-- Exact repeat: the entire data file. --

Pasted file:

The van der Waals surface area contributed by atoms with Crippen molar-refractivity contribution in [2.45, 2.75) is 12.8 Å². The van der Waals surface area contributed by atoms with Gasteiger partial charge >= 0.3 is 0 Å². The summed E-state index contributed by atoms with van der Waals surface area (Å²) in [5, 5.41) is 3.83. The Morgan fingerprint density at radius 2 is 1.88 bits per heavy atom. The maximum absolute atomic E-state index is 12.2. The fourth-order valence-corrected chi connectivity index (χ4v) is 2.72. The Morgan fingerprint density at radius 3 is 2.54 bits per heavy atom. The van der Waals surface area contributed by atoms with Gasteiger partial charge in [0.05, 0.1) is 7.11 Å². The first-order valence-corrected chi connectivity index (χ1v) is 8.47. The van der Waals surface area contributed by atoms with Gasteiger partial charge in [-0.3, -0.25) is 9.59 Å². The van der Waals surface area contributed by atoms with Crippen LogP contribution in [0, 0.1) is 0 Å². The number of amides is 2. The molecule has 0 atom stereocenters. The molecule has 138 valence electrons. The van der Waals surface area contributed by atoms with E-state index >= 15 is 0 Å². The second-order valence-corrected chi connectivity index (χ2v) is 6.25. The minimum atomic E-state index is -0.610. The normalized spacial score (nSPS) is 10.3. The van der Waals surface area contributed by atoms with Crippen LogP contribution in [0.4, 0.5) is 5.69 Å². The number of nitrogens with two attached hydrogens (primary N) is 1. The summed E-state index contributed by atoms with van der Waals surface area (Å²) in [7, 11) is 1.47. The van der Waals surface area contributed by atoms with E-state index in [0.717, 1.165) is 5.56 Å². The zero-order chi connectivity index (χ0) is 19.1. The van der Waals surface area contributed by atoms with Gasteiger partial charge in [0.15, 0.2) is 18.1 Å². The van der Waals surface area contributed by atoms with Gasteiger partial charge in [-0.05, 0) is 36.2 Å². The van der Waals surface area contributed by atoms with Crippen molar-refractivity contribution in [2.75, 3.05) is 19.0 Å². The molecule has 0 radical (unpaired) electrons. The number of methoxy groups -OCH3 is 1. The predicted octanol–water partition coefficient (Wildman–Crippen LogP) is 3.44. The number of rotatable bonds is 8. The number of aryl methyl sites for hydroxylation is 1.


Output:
The van der Waals surface area contributed by atoms with Crippen molar-refractivity contribution in [2.45, 2.75) is 12.8 Å². The van der Waals surface area contributed by atoms with Gasteiger partial charge >= 0.3 is 0 Å². The summed E-state index contributed by atoms with van der Waals surface area (Å²) in [5, 5.41) is 3.83. The Morgan fingerprint density at radius 2 is 1.88 bits per heavy atom. The maximum absolute atomic E-state index is 12.2. The fourth-order valence-corrected chi connectivity index (χ4v) is 2.72. The Morgan fingerprint density at radius 3 is 2.54 bits per heavy atom. The van der Waals surface area contributed by atoms with Gasteiger partial charge in [0.05, 0.1) is 7.11 Å². The first-order valence-corrected chi connectivity index (χ1v) is 8.47. The van der Waals surface area contributed by atoms with Gasteiger partial charge in [-0.3, -0.25) is 9.59 Å². The van der Waals surface area contributed by atoms with Crippen LogP contribution in [0, 0.1) is 0 Å². The number of amides is 2. The molecule has 0 atom stereocenters. The molecule has 138 valence electrons. The van der Waals surface area contributed by atoms with E-state index >= 15 is 0 Å². The second-order valence-corrected chi connectivity index (χ2v) is 6.25. The minimum atomic E-state index is -0.610. The normalized spacial score (nSPS) is 10.3. The van der Waals surface area contributed by atoms with Crippen LogP contribution in [0.4, 0.5) is 5.69 Å². The number of nitrogens with two attached hydrogens (primary N) is 1. The summed E-state index contributed by atoms with van der Waals surface area (Å²) in [7, 11) is 1.47. The van der Waals surface area contributed by atoms with E-state index in [0.717, 1.165) is 5.56 Å². The zero-order chi connectivity index (χ0) is 19.1. The van der Waals surface area contributed by atoms with Gasteiger partial charge in [0.15, 0.2) is 18.1 Å². The van der Waals surface area contributed by atoms with Gasteiger partial charge in [-0.05, 0) is 36.2 Å². The van der Waals surface area contributed by atoms with Crippen molar-refractivity contribution in [2.75, 3.05) is 19.0 Å². The molecule has 0 radical (unpaired) electrons. The number of methoxy groups -OCH3 is 1. The predicted octanol–water partition coefficient (Wildman–Crippen LogP) is 3.44. The number of rotatable bonds is 8. The number of aryl methyl sites for hydroxylation is 1.